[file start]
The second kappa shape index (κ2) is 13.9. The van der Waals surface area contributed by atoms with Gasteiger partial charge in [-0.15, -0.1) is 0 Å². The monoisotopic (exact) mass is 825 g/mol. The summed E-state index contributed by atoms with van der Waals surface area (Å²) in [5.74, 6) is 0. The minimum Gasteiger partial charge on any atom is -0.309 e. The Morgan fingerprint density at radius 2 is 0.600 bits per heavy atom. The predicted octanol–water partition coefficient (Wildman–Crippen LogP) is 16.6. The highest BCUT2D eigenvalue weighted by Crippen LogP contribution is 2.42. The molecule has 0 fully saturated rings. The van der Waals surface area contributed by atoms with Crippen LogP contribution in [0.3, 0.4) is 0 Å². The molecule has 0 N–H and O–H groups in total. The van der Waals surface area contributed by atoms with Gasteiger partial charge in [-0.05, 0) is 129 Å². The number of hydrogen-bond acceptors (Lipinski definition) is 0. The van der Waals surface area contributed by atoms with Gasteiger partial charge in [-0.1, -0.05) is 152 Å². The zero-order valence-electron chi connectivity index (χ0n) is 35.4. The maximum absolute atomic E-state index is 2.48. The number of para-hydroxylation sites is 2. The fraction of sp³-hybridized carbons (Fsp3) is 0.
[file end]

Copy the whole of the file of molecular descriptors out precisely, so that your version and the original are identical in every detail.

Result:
The second kappa shape index (κ2) is 13.9. The van der Waals surface area contributed by atoms with Gasteiger partial charge in [-0.15, -0.1) is 0 Å². The monoisotopic (exact) mass is 825 g/mol. The summed E-state index contributed by atoms with van der Waals surface area (Å²) in [5.74, 6) is 0. The minimum Gasteiger partial charge on any atom is -0.309 e. The Morgan fingerprint density at radius 2 is 0.600 bits per heavy atom. The predicted octanol–water partition coefficient (Wildman–Crippen LogP) is 16.6. The highest BCUT2D eigenvalue weighted by Crippen LogP contribution is 2.42. The molecule has 0 fully saturated rings. The van der Waals surface area contributed by atoms with Crippen LogP contribution in [0.3, 0.4) is 0 Å². The molecule has 0 N–H and O–H groups in total. The van der Waals surface area contributed by atoms with Gasteiger partial charge in [-0.05, 0) is 129 Å². The number of hydrogen-bond acceptors (Lipinski definition) is 0. The van der Waals surface area contributed by atoms with Gasteiger partial charge in [-0.1, -0.05) is 152 Å². The zero-order valence-electron chi connectivity index (χ0n) is 35.4. The maximum absolute atomic E-state index is 2.48. The number of para-hydroxylation sites is 2. The fraction of sp³-hybridized carbons (Fsp3) is 0.